13 for women and children. In order to prove that in Kilimanjaro the degree of human rights violation and gender based violence is high, a needs assessment was conducted in 1997, followed by five days awareness creation training on human rights issues in different communities 6. Between 1998 and 2006, ENVIROCARE had established Gender, Legal & Human Rights Committees in 585 villages of Kilimanjaro region. When asked the reason for not calling these committees paralegal units, Ms. Lema said that their organization was aware of the fact that in Tanzania there is no law recognizing the so called paralegal. Therefore, they decided to form committees which operate under the village leadership structures. Under these structures, community members elect some representatives and they get trained by lawyers on legal and human rights issues. ENVIROCARE then monitors their performance and strengthens their capacity through re-training. Besides, influential people and decision makers in the region (such as bishops, priests, police, doctors, pastors, regional administrative secretary etc) were invited to the meeting where the report of findings on human rights abuse in Kilimanjaro was tabled before the winding-up of the project in Since 2010 other similar committees have been established in 15 villages within three districts of Tanga region, namely: Mkinga, Handeni and Kilindi due to problems of land disputes and inheritance rights for women. Additionally, Tanzania Women Lawyers Association explained that they have established paralegal units in the districts of Njombe, 7 Mafinga (Iringa region) and Bahi (Dodoma region) as an effort to sensitize the communities on human rights and land rights for women. In both districts (though not isolated cases as far as Tanzania society is concerned) women are discriminated and denied of the right to own/access land and property. 6 Ms. Loyce Lema (Executive Director - Envirocare) 7 Now a fully fledged region. 13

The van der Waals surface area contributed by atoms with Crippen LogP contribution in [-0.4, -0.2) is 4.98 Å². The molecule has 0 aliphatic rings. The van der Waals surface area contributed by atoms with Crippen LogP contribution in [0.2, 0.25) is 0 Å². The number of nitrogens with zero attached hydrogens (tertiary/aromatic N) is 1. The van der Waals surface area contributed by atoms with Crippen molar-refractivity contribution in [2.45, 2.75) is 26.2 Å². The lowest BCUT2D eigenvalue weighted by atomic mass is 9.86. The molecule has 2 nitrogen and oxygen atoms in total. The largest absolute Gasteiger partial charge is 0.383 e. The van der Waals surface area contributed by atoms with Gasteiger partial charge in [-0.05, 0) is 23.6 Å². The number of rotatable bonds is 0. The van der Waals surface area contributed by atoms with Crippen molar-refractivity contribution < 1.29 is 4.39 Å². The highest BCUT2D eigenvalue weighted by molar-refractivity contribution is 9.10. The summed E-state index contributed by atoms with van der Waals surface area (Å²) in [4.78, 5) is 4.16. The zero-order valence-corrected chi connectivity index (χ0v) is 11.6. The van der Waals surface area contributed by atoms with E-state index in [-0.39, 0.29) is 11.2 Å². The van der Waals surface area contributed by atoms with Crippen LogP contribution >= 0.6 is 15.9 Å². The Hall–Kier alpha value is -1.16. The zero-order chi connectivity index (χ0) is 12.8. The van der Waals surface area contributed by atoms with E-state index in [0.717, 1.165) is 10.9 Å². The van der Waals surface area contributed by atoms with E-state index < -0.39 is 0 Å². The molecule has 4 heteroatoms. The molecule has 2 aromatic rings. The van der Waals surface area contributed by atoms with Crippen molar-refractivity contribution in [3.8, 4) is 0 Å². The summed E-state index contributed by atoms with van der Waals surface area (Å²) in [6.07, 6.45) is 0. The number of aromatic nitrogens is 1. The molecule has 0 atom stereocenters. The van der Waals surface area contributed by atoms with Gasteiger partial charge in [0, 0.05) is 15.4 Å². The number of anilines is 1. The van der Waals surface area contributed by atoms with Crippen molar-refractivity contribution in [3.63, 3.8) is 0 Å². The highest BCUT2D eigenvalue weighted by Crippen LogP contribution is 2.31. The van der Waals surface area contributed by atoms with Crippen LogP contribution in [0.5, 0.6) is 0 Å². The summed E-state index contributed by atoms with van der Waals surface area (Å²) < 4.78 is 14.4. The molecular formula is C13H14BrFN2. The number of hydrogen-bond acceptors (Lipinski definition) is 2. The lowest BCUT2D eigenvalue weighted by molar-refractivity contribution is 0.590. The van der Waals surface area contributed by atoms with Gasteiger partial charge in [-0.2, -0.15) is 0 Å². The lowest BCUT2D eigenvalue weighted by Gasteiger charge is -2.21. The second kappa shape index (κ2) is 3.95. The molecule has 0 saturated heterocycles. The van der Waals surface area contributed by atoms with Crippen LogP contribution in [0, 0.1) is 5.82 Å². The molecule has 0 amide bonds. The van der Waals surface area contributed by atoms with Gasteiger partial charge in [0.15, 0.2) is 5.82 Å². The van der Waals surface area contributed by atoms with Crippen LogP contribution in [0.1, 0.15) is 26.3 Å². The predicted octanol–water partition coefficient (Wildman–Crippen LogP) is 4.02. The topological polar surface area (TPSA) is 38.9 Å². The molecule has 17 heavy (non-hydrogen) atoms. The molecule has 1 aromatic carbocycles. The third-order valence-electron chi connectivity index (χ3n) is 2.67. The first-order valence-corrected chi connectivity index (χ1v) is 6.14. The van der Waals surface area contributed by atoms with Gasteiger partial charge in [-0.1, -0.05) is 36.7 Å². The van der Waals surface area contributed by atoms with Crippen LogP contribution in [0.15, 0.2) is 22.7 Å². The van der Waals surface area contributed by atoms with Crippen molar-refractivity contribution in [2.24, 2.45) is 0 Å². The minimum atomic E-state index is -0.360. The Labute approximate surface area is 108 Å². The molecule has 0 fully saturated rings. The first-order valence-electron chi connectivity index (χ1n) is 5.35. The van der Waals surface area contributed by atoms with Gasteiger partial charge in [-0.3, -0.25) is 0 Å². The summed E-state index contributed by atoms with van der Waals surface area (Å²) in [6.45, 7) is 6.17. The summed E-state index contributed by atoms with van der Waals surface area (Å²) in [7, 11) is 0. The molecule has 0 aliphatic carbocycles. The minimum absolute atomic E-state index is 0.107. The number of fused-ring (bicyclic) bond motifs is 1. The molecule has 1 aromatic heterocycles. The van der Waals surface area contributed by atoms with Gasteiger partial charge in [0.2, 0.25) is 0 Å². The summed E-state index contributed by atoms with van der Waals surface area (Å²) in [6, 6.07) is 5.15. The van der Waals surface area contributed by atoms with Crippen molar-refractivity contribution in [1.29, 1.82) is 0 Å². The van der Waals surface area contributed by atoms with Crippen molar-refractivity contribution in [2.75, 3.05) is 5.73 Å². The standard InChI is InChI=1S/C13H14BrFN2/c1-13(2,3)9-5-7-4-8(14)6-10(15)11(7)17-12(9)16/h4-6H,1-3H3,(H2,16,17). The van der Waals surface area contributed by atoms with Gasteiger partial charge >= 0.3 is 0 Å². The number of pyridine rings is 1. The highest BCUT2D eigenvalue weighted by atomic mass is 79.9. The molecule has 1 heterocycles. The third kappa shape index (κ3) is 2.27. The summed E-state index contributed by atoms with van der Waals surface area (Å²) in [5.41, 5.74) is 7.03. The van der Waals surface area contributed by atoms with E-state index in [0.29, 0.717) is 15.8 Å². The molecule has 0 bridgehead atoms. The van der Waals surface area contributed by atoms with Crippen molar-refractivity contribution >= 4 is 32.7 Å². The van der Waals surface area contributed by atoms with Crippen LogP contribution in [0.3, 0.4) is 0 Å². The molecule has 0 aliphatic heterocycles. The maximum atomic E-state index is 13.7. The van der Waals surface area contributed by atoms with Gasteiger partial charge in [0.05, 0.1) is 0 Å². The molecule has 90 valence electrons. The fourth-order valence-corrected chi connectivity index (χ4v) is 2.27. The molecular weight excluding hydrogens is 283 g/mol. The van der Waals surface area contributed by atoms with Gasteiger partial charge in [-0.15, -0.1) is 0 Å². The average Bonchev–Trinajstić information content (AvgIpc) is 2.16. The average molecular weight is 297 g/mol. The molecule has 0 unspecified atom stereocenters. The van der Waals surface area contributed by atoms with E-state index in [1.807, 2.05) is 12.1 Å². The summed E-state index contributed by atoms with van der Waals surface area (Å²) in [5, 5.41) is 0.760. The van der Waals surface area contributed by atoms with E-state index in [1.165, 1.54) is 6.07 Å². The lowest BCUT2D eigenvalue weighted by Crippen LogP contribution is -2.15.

14 The Tanzania Paralegal Baseline Survey 8, conducted by paralegals mentoring organizations for Legal Sector Reform Programme (LSRP) in 2010, concluded that paralegals contribute to good governance and democracy by highlighting; Paralegals increase people s legal knowledge and awareness as well as improve their access to judicial and administrative services. Paralegals often open up new social spaces for marginalized groups by supporting the foundation of community based organizations, strengthening their voices and leadership capabilities. In particular, this holds true for women who are often excluded from public life and whose self-confidence can profit from recognizing that they have rights of their own 9. This survey further argues that: In legal reform processes, the cooperation with paralegals can help to rapidly assess laws and legal practices, which require attention from the perspectives of marginalized groups. In some cases the paralegal work has conquered the attention of the judiciary, police and parliamentarians, and has influenced and accelerated reforms in laws and legal practices by feeding back the legal needs of the population. 10 As observed by Tanganyika Law Society (TLS), paralegal work intended to cater for the majority poor and the disadvantaged groups at the grassroots level. The initiatives to establish paralegal units at the community level started due to a great public demand of legal aid services caused by the limited number of advocates in remote and rural areas, exacerbated by ignorance of law, poverty 8 By the Legal Sector Reform Programme, August, Ibid at pg 6 10 Ibid at page 6 14